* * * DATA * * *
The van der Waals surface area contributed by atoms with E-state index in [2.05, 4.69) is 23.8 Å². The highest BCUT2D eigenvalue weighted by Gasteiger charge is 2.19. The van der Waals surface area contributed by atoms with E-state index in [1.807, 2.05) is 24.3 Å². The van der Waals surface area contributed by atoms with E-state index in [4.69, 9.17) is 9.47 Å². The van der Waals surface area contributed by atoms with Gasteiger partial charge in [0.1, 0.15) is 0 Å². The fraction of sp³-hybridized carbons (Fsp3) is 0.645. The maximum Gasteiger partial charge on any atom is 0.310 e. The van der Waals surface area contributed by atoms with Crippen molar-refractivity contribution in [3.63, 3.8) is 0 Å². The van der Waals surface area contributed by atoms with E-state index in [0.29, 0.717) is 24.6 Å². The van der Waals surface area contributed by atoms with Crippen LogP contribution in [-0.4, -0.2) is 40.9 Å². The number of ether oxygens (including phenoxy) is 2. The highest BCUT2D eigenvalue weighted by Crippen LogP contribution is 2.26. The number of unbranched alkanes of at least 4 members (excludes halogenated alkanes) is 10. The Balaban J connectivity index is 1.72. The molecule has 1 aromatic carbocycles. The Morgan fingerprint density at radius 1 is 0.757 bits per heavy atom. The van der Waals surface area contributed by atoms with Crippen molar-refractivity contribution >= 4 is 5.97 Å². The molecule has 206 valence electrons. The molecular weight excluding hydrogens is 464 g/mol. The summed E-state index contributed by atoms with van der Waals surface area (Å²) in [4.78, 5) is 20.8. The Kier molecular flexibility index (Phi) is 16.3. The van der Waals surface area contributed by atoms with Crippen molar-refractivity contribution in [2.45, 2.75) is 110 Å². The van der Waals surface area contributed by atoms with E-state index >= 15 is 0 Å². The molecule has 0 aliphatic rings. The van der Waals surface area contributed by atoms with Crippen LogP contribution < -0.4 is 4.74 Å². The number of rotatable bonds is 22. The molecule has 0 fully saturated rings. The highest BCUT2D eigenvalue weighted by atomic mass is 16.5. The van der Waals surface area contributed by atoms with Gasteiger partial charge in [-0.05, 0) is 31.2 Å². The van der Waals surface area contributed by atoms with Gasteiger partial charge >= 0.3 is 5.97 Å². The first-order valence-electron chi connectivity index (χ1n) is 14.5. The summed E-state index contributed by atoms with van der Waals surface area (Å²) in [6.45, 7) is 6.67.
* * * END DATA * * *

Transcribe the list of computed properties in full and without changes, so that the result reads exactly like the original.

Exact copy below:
The van der Waals surface area contributed by atoms with E-state index in [2.05, 4.69) is 23.8 Å². The highest BCUT2D eigenvalue weighted by Gasteiger charge is 2.19. The van der Waals surface area contributed by atoms with E-state index in [1.807, 2.05) is 24.3 Å². The van der Waals surface area contributed by atoms with E-state index in [4.69, 9.17) is 9.47 Å². The van der Waals surface area contributed by atoms with Gasteiger partial charge in [0.1, 0.15) is 0 Å². The fraction of sp³-hybridized carbons (Fsp3) is 0.645. The maximum Gasteiger partial charge on any atom is 0.310 e. The van der Waals surface area contributed by atoms with Crippen molar-refractivity contribution in [3.63, 3.8) is 0 Å². The van der Waals surface area contributed by atoms with E-state index in [0.29, 0.717) is 24.6 Å². The van der Waals surface area contributed by atoms with Crippen LogP contribution in [-0.4, -0.2) is 40.9 Å². The number of ether oxygens (including phenoxy) is 2. The highest BCUT2D eigenvalue weighted by Crippen LogP contribution is 2.26. The number of unbranched alkanes of at least 4 members (excludes halogenated alkanes) is 10. The Balaban J connectivity index is 1.72. The molecule has 1 aromatic carbocycles. The Morgan fingerprint density at radius 1 is 0.757 bits per heavy atom. The van der Waals surface area contributed by atoms with Crippen molar-refractivity contribution >= 4 is 5.97 Å². The molecule has 206 valence electrons. The molecular weight excluding hydrogens is 464 g/mol. The summed E-state index contributed by atoms with van der Waals surface area (Å²) in [4.78, 5) is 20.8. The Kier molecular flexibility index (Phi) is 16.3. The van der Waals surface area contributed by atoms with Crippen molar-refractivity contribution in [2.45, 2.75) is 110 Å². The van der Waals surface area contributed by atoms with E-state index >= 15 is 0 Å². The molecule has 0 aliphatic rings. The van der Waals surface area contributed by atoms with Crippen LogP contribution < -0.4 is 4.74 Å². The number of rotatable bonds is 22. The molecule has 0 fully saturated rings. The highest BCUT2D eigenvalue weighted by atomic mass is 16.5. The van der Waals surface area contributed by atoms with Gasteiger partial charge in [-0.05, 0) is 31.2 Å². The van der Waals surface area contributed by atoms with Gasteiger partial charge >= 0.3 is 5.97 Å². The first-order valence-electron chi connectivity index (χ1n) is 14.5. The summed E-state index contributed by atoms with van der Waals surface area (Å²) in [6.45, 7) is 6.67.